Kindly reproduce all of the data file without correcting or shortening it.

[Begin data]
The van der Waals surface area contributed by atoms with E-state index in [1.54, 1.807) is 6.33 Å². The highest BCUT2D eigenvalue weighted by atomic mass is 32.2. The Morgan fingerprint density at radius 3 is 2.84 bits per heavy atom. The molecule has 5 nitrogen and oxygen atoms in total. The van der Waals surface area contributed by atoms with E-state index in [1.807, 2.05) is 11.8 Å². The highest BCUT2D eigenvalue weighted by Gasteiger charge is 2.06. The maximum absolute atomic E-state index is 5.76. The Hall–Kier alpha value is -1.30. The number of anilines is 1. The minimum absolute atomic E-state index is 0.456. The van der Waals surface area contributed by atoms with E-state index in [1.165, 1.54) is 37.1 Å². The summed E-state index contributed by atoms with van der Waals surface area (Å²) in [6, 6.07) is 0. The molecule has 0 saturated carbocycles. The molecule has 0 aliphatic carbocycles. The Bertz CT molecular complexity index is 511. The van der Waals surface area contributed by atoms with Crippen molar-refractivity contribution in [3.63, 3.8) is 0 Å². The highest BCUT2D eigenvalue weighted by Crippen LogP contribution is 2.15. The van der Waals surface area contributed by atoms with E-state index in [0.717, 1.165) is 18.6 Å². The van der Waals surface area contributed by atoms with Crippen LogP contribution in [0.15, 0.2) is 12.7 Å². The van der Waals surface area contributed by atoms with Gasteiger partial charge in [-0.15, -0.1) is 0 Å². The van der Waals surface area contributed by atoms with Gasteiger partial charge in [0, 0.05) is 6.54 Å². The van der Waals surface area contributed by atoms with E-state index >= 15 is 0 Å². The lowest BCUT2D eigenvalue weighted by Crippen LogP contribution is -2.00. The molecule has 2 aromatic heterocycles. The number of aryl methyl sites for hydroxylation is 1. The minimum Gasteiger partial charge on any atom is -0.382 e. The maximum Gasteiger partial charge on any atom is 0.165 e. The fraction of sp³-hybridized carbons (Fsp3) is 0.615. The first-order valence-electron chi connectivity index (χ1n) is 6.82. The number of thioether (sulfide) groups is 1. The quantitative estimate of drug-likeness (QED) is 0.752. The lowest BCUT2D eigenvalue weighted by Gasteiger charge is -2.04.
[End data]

The van der Waals surface area contributed by atoms with E-state index in [1.54, 1.807) is 6.33 Å². The highest BCUT2D eigenvalue weighted by atomic mass is 32.2. The Morgan fingerprint density at radius 3 is 2.84 bits per heavy atom. The molecule has 5 nitrogen and oxygen atoms in total. The van der Waals surface area contributed by atoms with E-state index in [1.807, 2.05) is 11.8 Å². The highest BCUT2D eigenvalue weighted by Gasteiger charge is 2.06. The maximum absolute atomic E-state index is 5.76. The Hall–Kier alpha value is -1.30. The number of anilines is 1. The minimum absolute atomic E-state index is 0.456. The van der Waals surface area contributed by atoms with E-state index in [1.165, 1.54) is 37.1 Å². The summed E-state index contributed by atoms with van der Waals surface area (Å²) in [6, 6.07) is 0. The molecule has 0 saturated carbocycles. The molecule has 0 aliphatic carbocycles. The Bertz CT molecular complexity index is 511. The van der Waals surface area contributed by atoms with Crippen molar-refractivity contribution in [3.63, 3.8) is 0 Å². The highest BCUT2D eigenvalue weighted by Crippen LogP contribution is 2.15. The van der Waals surface area contributed by atoms with E-state index in [0.717, 1.165) is 18.6 Å². The van der Waals surface area contributed by atoms with Crippen LogP contribution in [0.15, 0.2) is 12.7 Å². The van der Waals surface area contributed by atoms with Gasteiger partial charge in [-0.15, -0.1) is 0 Å². The van der Waals surface area contributed by atoms with Gasteiger partial charge in [0, 0.05) is 6.54 Å². The van der Waals surface area contributed by atoms with E-state index >= 15 is 0 Å². The lowest BCUT2D eigenvalue weighted by Crippen LogP contribution is -2.00. The molecule has 2 aromatic heterocycles. The number of aryl methyl sites for hydroxylation is 1. The minimum Gasteiger partial charge on any atom is -0.382 e. The maximum Gasteiger partial charge on any atom is 0.165 e. The fraction of sp³-hybridized carbons (Fsp3) is 0.615. The first-order valence-electron chi connectivity index (χ1n) is 6.82. The number of thioether (sulfide) groups is 1. The quantitative estimate of drug-likeness (QED) is 0.752. The lowest BCUT2D eigenvalue weighted by Gasteiger charge is -2.04.